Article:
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LANGUAGE AND CULTURE

Italian expression of the day: ‘Fare il ponte’

Will you be 'doing the bridge' in the upcoming Italian holidays?

Italian expression of the day: 'Fare il ponte'
Photo: DepositPhotos

Italy’s public holidays often fall in the middle of the week – and this gives rise to the Italian practice of ‘doing the bridge’, or fare il ponte.

A ponte is essentially a long weekend, but one of your own creation. While some countries, for instance the UK, shifts the date of its public holidays to ensure they’re always on a Monday, Italy lets them fall whichever day of the week they come.

That’s a bummer when they fall on a weekend, but a bonus whenever they’re on a weekday.

What to do if your Republic Day or Ferragosto ends up on a Tuesday or Thursday? Of course you’re not going to work one day and be off the next – that’s just silly.

The civilised thing to do instead, naturally, is ‘make a bridge’ between your day off and the weekend, by taking that troublesome Monday or Friday off.

Grazie al ponte, avremo quattro giorni di vacanza.
Thanks to the long weekend, we’ll have four days off.

Abbiamo fatto un ponte di tre giorni.
We took three days off.

Avete progetti per il ponte?
Any plans for the long weekend?

If the holiday happens to fall on a Wednesday, even better – just do the pontone (big bridge), and take two days off – or the whole week.

Italy’s Liberation Day this year is on a Monday, so even though that doesn’t necessarily make for an ideal bridge, you could take the Friday or Tuesday off and have a four-day mini break for the price of one day’s holiday. Not too shabby.

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ITALIAN WORD OF THE DAY

Italian expression of the day: ‘Per cortesia’

It would only be polite to master the noble art of saying ‘please’ in Italian.

Italian expression of the day: ‘Per cortesia’

It usually doesn’t take long for foreign nationals residing or merely vacationing in the bel paese to realise that Italians have three different ways to express what in the English-speaking world is generally conveyed by means of a simple, unproblematic ‘please’.

Now, more often than not, the trio of expressions available in the Italian language – ‘per cortesia’, ‘per favore’ and ‘per piacere’ – creates a fair deal of confusion as to what form should be used and in what social circumstances.

Unfortunately, there is no official grammar rule on how to juggle the above-mentioned expressions and their use is mostly regulated by unwritten social rules and etiquette. So, to help you familiarise yourselves with the noble art of saying ‘please’ in Italian, here’s a breakdown of what each form is used for and, above all, on what occasions.

Of the three forms used by locals, ‘per cortesia’ is surely the most peculiar. The expression’s literal translation would be something along the lines of ‘as an act of courtesy’ or ‘as a kindness’, though, of course, it is generally rendered into English with the catch-all ‘please’.

According to tacit social rules, ‘per cortesia’ and its kin adverb ‘cortesemente’ are generally employed in formal settings, especially in interactions with people one is not acquainted with or does not know very well. So, for conversations with anyone that you might consider a stranger, this is the go-to expression.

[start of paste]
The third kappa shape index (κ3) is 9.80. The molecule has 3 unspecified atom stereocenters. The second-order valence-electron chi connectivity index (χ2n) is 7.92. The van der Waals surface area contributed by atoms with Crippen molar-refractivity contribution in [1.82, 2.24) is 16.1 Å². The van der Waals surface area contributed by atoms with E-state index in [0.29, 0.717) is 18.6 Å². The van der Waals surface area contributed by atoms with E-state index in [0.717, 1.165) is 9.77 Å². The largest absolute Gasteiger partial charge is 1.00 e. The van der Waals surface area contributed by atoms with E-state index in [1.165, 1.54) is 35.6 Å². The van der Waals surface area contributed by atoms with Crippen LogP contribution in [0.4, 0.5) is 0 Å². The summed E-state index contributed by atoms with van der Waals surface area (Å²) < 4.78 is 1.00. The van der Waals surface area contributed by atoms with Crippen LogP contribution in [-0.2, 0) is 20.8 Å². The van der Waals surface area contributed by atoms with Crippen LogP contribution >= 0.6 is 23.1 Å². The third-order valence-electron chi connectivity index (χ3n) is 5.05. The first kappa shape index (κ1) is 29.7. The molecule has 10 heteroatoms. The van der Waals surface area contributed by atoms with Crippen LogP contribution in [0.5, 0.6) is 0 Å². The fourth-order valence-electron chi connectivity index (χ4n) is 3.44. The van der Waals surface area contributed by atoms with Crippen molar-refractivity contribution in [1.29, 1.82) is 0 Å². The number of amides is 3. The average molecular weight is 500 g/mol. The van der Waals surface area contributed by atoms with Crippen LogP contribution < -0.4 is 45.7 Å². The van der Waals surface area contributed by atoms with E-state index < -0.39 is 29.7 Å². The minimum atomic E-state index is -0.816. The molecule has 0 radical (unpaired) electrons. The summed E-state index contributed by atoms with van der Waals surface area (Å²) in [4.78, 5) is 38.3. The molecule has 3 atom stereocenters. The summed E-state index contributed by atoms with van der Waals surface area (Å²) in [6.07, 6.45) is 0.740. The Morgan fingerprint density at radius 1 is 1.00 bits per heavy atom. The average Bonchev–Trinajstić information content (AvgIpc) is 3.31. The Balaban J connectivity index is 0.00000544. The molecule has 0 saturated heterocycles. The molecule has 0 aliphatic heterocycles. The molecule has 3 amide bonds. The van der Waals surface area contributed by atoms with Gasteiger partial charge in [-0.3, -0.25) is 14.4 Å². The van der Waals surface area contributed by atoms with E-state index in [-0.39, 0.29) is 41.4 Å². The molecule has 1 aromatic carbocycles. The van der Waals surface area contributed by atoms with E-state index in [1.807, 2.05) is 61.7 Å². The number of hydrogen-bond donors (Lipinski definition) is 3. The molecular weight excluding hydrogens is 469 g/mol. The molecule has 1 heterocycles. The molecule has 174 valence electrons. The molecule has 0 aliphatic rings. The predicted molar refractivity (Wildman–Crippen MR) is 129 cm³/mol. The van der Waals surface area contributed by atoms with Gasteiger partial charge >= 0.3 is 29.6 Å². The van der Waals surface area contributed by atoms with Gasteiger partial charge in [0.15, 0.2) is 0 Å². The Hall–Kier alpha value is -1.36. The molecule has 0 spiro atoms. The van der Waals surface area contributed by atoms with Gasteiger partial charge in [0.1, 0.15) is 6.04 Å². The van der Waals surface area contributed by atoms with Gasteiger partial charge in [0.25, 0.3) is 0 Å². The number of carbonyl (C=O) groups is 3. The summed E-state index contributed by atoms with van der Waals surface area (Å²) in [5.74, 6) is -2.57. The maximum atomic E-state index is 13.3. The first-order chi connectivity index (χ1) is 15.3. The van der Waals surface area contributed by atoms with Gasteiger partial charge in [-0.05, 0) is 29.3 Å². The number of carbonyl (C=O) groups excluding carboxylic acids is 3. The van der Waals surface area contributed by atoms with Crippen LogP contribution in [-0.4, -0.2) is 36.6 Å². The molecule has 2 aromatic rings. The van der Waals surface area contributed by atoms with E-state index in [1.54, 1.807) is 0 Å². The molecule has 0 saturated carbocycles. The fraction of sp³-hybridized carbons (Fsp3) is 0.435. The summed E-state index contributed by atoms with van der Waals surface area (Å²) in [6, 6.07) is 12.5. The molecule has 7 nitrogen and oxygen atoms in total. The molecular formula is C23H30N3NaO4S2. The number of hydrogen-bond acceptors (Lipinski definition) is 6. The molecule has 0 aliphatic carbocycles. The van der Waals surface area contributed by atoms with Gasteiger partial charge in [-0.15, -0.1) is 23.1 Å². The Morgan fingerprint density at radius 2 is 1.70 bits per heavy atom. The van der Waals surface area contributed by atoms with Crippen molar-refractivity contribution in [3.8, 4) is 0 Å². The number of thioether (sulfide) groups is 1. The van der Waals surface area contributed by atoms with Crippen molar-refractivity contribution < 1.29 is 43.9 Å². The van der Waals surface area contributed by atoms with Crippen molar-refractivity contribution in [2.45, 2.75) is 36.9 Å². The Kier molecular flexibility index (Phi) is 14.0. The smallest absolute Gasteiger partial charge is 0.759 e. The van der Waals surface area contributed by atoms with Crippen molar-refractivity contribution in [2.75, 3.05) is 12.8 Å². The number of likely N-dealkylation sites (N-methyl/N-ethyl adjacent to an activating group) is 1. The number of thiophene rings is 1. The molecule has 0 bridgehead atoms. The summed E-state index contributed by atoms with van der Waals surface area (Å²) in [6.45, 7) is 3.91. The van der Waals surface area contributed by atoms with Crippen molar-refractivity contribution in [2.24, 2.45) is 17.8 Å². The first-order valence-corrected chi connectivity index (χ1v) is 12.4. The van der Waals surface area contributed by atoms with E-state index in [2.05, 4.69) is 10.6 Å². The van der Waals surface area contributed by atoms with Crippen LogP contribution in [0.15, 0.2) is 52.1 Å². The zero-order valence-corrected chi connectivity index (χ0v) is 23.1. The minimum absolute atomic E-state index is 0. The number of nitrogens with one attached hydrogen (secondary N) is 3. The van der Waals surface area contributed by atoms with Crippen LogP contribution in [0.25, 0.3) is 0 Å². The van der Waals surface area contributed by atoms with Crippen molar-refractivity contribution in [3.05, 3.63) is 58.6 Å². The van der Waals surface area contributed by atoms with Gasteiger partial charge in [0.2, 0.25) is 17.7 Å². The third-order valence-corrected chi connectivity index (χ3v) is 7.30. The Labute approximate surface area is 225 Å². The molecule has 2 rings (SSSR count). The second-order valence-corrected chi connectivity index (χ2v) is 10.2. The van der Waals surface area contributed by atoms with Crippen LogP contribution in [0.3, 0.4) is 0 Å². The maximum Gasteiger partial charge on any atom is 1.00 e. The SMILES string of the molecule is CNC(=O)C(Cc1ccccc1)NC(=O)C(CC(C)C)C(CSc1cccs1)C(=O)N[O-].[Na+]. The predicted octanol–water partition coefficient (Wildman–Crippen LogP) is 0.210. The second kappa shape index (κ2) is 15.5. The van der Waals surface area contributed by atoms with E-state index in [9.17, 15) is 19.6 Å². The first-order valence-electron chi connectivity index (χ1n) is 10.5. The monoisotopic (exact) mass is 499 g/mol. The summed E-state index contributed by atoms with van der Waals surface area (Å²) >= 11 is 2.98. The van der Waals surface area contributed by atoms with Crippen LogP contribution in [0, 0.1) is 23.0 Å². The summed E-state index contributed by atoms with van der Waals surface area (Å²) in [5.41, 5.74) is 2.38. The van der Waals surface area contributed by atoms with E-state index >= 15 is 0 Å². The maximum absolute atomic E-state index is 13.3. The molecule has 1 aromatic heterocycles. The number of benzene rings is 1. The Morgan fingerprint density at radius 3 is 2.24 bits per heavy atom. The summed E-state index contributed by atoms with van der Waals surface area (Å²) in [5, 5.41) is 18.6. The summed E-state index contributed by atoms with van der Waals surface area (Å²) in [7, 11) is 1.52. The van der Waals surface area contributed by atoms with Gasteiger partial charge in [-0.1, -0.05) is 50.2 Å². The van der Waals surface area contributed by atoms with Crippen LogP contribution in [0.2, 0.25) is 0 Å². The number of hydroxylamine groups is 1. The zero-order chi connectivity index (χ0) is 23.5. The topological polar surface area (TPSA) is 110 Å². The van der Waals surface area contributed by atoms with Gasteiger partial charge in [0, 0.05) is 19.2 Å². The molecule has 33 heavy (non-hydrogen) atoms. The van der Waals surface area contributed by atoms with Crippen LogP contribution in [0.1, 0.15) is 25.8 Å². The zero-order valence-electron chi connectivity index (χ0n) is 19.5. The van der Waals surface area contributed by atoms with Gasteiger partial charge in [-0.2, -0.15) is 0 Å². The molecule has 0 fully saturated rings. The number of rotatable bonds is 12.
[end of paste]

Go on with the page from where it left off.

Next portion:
Q: Mi scusi, ci potrebbe portare il conto, per cortesia?

A: Certo, arrivo subito.

Q: Excuse me, could you please get us the bill?

A: Sure, I’ll be right with you.

Q: Mi perdoni il disturbo, Dottor Rossi. Riuscirebbe a mandarmi i documenti in questione entro sera, per cortesia?

A: Certo. Provvedo subito a mandarli.

Q: I’m sorry to disturb you, Dr Rossi. Could you please send me the documents in question by this evening?

A: Sure. I’ll send them right away.

As you can see from the above examples, ‘per cortesia’ is usually placed at the end of a question and it is generally used together with the so-called ‘polite form’ (forma di cortesia), that is by addressing the person you’re communicating with as ‘Lei’ and conjugating verbs in the third person singular. 

The ‘polite form’ is usually scrapped in informal settings and so is ‘per cortesia’. Notably, in ordinary conversations with friends, family or other acquaintances, Italians switch to the use of ‘tu’ (i.e. they address the speaker with verbs in the second person singular) and simultaneously opt for either ‘per favore’ or ‘per piacere’.

The difference in meaning between the two expressions is somewhat negligible, so much so that they are often used interchangeably by most native speakers. 

However, for the sake of nitpicking, while both forms are used to ask something of people one knows very well, ‘per piacere’ is specifically used for fairly urgent and/or dramatic pleas. In other words, when you’re begging someone to do something, ‘per piacere’ is the right expression for the job at hand.

Q: Giampietro, la tua camera è un disastro. Puoi pulirla per piacere? Abbiamo ospiti a cena stasera.

Q: Giampietro, your bedroom is a mess. Can you please tidy up? We’re having people over for dinner tonight.

Q: Lo so che non ti piace come persona ma puoi fare uno sforzo e provare ad essere gentile, per favore?

Q: I know you don’t like her but can you please make an effort and try to be nice?

Q: Mi puoi prestare una penna, per favore? Mi sono dimenticato l’astuccio.

A: Ancora? Neanche per sogno! 

Q: Could you lend me a pen? I forgot to bring my pencil case.

A: Again? No way!

Hopefully, the above scenarios have given you an idea of the (very slight) difference between ‘per favore’ and ‘per piacere’. However, please bear in mind that the former will get the job done in almost any informal conversation, so, when in doubt, go for that and you’ll hardly ever go wrong.

Do you have an Italian word you’d like us to feature? If so, please email us with your suggestion.

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